A new centre for people with disabilities in Coachford, Co Cork, cannot open until serious shortcomings are addressed, it has emerged.
Inspectors from the Health Information and Quality Authority (Hiqa) who visited Lee View House in April found five areas of “major non-compliance”.
The renovated farmhouse designed to accommodate four adults is situated on about four acres of land overlooking a lake.
The centre is owned by Carena Care Limited, a British company that runs a 60-bed nursing and residential home in Worcestershire.
Inspectors found that the farmhouse was restored to a very high standard and it was obvious that significant resources had been spent on upgrading fire safety in the house.
The farm area had chickens, roosters, dogs, and two horses. There is also a horticultural area with a polytunnel for growing vegetables.
However, based on information supplied to Hiqa the person in charge did not have the necessary qualifications, skills, and experience.
The person responsible was not clear on the ratio of staff that would be required as residents were admitted to the centre. There was no planned rota to identify staffing levels needed during the week, at night, or at weekends.
The inspectors found that many of the centre’s arrangements and policies on recruitment and Garda vetting referred to British law.
There were no clear mechanisms in place to ensure that a pharmacist was available to residents and that staff were competent to make sure that all medicines would be administered as prescribed.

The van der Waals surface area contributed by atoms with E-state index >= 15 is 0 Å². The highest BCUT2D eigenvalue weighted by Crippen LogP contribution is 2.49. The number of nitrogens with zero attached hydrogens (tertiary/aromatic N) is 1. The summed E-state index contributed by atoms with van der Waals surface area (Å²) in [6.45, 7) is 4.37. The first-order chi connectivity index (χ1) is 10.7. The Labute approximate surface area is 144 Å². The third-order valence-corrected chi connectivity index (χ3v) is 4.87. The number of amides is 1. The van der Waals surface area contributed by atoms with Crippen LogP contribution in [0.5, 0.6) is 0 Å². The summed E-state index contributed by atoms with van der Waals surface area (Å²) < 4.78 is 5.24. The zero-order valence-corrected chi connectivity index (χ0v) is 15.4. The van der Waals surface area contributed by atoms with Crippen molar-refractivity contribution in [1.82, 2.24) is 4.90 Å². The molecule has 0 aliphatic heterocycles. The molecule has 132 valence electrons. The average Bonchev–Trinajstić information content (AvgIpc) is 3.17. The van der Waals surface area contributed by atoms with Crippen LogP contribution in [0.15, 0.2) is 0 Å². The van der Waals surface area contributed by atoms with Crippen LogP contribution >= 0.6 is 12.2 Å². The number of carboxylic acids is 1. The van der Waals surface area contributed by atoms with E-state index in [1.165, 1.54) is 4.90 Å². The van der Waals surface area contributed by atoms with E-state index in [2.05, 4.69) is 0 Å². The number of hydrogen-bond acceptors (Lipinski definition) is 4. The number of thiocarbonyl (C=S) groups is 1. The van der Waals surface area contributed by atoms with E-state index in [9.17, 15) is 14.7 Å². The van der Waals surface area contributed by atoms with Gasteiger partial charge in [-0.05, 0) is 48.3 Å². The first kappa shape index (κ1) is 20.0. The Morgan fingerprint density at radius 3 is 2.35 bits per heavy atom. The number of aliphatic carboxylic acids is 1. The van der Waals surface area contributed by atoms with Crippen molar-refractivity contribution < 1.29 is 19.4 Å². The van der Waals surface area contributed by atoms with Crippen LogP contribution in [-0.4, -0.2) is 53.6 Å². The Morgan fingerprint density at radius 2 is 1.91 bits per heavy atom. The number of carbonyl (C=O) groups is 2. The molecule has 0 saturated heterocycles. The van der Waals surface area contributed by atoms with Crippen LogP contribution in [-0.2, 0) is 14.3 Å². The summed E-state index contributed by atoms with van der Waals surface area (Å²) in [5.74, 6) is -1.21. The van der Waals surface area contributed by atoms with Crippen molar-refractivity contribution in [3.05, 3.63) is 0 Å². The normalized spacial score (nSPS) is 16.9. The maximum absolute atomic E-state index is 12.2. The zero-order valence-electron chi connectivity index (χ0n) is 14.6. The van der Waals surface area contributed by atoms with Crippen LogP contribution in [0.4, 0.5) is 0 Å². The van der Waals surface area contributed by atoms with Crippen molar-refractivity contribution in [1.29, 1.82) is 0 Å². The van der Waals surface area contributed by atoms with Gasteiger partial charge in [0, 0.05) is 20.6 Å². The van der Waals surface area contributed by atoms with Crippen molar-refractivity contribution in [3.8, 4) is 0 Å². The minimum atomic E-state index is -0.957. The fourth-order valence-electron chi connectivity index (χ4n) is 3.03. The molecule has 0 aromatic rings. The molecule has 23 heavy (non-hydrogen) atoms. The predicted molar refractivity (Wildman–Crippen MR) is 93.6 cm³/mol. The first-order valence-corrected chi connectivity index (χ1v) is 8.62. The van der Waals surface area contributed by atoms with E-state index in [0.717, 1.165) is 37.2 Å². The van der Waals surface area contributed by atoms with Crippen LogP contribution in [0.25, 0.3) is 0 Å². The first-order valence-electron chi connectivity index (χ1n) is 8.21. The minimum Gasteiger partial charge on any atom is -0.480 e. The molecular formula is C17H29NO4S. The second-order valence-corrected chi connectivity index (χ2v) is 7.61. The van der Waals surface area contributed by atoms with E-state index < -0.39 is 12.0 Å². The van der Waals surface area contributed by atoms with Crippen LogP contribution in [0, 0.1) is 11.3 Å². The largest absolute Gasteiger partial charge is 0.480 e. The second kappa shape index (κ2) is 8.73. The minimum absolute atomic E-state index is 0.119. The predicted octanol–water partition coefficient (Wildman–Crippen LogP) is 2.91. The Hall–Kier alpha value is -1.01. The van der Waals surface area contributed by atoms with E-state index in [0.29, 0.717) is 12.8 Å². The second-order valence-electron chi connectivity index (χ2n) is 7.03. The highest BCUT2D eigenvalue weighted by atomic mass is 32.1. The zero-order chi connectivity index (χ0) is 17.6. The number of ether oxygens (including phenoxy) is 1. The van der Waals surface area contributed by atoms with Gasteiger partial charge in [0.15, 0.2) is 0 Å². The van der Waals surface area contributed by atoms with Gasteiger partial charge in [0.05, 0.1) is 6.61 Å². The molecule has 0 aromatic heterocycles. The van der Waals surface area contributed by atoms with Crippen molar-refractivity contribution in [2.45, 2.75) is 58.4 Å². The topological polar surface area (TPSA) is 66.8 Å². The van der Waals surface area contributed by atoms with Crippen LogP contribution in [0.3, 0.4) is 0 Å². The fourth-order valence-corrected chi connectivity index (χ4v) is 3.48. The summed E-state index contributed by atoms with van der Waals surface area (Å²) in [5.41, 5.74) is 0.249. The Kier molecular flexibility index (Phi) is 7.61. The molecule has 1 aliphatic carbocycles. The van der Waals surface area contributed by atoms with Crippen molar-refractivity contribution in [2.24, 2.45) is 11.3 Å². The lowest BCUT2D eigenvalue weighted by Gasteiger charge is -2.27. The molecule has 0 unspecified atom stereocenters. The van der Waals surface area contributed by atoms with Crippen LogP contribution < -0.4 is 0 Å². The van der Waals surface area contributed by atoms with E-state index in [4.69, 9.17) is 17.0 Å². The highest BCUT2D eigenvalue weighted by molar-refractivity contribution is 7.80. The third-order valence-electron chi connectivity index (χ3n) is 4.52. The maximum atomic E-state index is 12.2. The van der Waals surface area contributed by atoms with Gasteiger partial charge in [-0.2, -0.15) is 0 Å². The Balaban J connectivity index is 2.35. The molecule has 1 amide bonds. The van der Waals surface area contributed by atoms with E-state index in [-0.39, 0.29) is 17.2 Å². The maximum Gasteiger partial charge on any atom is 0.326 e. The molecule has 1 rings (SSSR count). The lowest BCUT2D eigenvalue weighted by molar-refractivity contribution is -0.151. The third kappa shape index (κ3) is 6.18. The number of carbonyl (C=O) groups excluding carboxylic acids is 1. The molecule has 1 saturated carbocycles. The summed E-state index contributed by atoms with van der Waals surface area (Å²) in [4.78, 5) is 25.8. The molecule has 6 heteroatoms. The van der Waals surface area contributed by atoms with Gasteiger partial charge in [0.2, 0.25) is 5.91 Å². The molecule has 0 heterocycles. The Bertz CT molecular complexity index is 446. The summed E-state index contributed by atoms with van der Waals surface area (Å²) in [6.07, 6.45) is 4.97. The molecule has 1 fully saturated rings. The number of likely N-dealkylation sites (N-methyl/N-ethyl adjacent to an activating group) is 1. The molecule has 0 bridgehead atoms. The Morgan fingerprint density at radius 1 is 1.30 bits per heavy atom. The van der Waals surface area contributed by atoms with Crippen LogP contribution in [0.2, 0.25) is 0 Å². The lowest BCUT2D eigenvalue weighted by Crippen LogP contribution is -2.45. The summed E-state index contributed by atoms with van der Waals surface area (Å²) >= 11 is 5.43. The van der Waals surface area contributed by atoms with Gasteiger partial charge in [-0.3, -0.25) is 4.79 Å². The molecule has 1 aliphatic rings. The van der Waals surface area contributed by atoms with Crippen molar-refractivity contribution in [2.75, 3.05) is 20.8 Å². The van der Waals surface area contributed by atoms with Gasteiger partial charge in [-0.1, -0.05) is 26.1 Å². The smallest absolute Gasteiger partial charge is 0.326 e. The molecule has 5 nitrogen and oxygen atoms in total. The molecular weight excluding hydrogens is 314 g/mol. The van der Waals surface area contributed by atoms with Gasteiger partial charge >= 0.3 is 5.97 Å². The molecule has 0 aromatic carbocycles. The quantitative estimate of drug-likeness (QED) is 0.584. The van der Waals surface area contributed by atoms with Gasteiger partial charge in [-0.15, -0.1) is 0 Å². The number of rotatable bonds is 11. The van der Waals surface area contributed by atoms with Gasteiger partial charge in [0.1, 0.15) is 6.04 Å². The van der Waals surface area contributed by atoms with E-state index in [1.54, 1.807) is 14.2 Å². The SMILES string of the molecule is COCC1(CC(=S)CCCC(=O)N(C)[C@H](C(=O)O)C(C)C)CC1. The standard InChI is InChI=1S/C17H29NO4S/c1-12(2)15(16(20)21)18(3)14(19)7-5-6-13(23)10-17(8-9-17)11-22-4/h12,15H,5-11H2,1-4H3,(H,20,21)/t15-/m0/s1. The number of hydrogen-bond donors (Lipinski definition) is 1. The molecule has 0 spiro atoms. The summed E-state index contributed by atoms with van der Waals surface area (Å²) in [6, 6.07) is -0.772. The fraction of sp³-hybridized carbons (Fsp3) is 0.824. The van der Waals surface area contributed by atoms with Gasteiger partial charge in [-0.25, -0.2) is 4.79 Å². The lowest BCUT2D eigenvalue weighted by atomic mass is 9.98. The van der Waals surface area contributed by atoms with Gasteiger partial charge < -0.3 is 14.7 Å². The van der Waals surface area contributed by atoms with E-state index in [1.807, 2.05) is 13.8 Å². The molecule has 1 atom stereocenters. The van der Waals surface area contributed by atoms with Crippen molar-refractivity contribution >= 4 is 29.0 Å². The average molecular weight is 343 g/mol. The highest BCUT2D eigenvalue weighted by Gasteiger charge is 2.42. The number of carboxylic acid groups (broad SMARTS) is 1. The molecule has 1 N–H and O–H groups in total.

The inspectors found that each of the residents would have a spacious bedroom on the first floor of the house.
On the ground floor, there was a large sitting room with a comfortable couch, armchairs, and a piano. The centre was visibly clean, and the person in charge knew about cleaning and infection control.
However, the inspectors found improvements were needed on how the centre would manage risk. While there was a policy on “risk-taking” it did not specify how specific risks, such as aggression and violence, would be handled.
There was a policy on the reporting of accidents and incidents but, again, it referred to British legislation that did not apply to Ireland.
The person in charge said her most recent relevant experience had been working as a healthcare assistant in a number of healthcare settings in Britain from August 2012 to July 2014.
She had previously been the office manager of the Carena Care’s centre in Worcestershire from 2000 to 2003. She had a degree in journalism.
She acknowledged that significant work had to be done to make policies centre- specific, based on Irish law and reflective of policies in the centre.
Carena Care has told Hiqa it is appointing a person in charge with more suitable up-to-date experience and qualifications and that all policies would comply with Irish law and be centre specific.
Another inspection revealed critical failings in a centre for peoples with disabilities operated by RehabCare in a quiet suburb in Limerick. Hiqa issued an immediate action plan to ensure staff were on duty at the centre at all time and knew how to administer a medicine called Buccal Midazolam prescribed for some residents to manage seizures.
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